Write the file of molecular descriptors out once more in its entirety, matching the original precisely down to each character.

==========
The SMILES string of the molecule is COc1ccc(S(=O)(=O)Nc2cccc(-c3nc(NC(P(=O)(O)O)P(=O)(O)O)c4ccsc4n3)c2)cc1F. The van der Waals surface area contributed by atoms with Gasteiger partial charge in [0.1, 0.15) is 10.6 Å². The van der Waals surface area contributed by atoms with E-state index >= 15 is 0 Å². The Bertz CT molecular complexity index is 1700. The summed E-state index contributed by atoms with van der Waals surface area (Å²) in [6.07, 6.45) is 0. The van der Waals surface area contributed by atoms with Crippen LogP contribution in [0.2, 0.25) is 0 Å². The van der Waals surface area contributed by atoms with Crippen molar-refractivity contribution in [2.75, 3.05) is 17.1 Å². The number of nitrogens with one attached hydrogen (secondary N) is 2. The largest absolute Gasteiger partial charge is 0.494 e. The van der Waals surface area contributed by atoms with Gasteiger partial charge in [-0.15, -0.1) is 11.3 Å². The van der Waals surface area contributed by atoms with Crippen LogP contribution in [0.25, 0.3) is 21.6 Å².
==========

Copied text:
The SMILES string of the molecule is COc1ccc(S(=O)(=O)Nc2cccc(-c3nc(NC(P(=O)(O)O)P(=O)(O)O)c4ccsc4n3)c2)cc1F. The van der Waals surface area contributed by atoms with Gasteiger partial charge in [0.1, 0.15) is 10.6 Å². The van der Waals surface area contributed by atoms with E-state index >= 15 is 0 Å². The Bertz CT molecular complexity index is 1700. The summed E-state index contributed by atoms with van der Waals surface area (Å²) in [6.07, 6.45) is 0. The van der Waals surface area contributed by atoms with Crippen LogP contribution in [0.2, 0.25) is 0 Å². The van der Waals surface area contributed by atoms with Crippen molar-refractivity contribution in [2.75, 3.05) is 17.1 Å². The number of nitrogens with one attached hydrogen (secondary N) is 2. The largest absolute Gasteiger partial charge is 0.494 e. The van der Waals surface area contributed by atoms with Gasteiger partial charge in [-0.15, -0.1) is 11.3 Å². The van der Waals surface area contributed by atoms with Crippen LogP contribution in [0.25, 0.3) is 21.6 Å².